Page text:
He says Fiji is exercising its sovereign right over the approval of a nominee of another country for a diplomatic mission.

Mr Sayed-Khaiyum says Canberra expects Fiji to say yes to everything Australia proposes and he says it is disappointing the Australian government refuses to engage constructively.

Radio New Zealand International

10) Life of an indentured labourer

Avinesh Gopal
Tuesday, May 14, 2013

FAKIRI Naicker regretted coming to Fiji as an indentured labourer.

He came to Fiji from India in search of a better life under the indenture system that was in place by the British Empire then.

But seeing how his fellow countrymen and women were being treated hurt him badly, according to stories he passed down to his children.

The other thing he regretted until his death was not being able to go back to India and track his family members down.

He came to Fiji from India under the indenture system, which is commonly known as girmit, in 1905 without telling his family.

Like him, there were others who came to Fiji quietly or reportedly after being tricked into the search for a better life under the British rule at that time.

While some of the more than 60,000 Indians who came to Fiji under girmit returned to India, the majority opted to stay behind.

It is said that the labourers could not pronounce “agreement” and the best they could do in their pronunciation of the foreign word was girmit.

Mr Naicker hailed from Changalputu in Madras, an area in the south of India where he worked as a delivery boy for a newspaper in 1903 and 1904.

During his term with the newspaper company, he heard that people were being recruited to work in Fiji.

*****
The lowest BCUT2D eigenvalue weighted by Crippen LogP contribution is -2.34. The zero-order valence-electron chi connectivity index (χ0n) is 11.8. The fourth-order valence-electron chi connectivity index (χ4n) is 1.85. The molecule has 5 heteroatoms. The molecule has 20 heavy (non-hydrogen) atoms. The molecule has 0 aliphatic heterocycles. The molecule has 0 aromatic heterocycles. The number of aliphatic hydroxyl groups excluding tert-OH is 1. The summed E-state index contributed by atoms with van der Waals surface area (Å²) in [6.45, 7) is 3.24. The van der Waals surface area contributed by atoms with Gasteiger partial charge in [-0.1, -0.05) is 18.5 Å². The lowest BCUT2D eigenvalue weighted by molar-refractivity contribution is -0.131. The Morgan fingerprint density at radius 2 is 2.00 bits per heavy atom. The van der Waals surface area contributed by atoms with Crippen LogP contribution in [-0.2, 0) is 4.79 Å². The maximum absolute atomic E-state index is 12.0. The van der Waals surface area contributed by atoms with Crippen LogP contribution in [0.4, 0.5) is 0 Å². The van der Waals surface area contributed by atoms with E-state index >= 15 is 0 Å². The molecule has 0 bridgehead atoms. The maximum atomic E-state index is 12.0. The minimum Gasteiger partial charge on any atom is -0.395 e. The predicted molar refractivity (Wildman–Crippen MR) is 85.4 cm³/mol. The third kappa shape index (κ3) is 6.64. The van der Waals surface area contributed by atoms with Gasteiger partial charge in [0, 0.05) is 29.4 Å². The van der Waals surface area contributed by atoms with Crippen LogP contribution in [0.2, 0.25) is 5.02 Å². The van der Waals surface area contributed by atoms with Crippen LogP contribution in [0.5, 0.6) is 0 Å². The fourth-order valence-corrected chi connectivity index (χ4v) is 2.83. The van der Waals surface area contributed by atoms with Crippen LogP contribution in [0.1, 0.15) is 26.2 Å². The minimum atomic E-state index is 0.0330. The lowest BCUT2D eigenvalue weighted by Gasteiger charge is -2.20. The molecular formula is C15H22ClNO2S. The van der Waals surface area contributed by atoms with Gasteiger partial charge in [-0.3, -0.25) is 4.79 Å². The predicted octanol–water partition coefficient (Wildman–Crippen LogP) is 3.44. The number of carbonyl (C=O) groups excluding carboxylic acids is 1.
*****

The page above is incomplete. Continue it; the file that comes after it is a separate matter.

Story has it that he met with the recruiting agents in India and quietly left for Fiji at the age of 20 years without telling his mother and an aunt. His father had died.

His eldest son, Ranga Sami Naicker, 81, said his father started his girmit in Rarawai, Ba and later went to Taveuni.

“From Taveuni, he moved to Lautoka where he started working for one Patrick Costello, who owned the Lautoka Hotel and the Metropolitan Hotel in Suva then,” he said.

“He worked as a gardener at the hotel and later married my mother, whose sister worked for a Colonial Sugar Refinery Company official then.

“In 1933, my father got a farm land here in Lovu (Lautoka) from the CSR and the Lovu Sangam School was also established that year.

“Farmers at that time gave authority to the CSR for the deduction of seven pounds from their cane payment for the running of the school.

“Actually, all South Indians had to give this contribution although cane payment was very low, with one pound a tonne being the lowest.

“But that one pound could bring one month’s food ration for a family of four as it was big money at that time.”

Mr Naicker, who was born in 1932, said apart from sugar cane, his father also planted rice, peas, and had livestock.

“From what I was told by my father, he didn’t go through much atrocity but he saw other labourers being mistreated.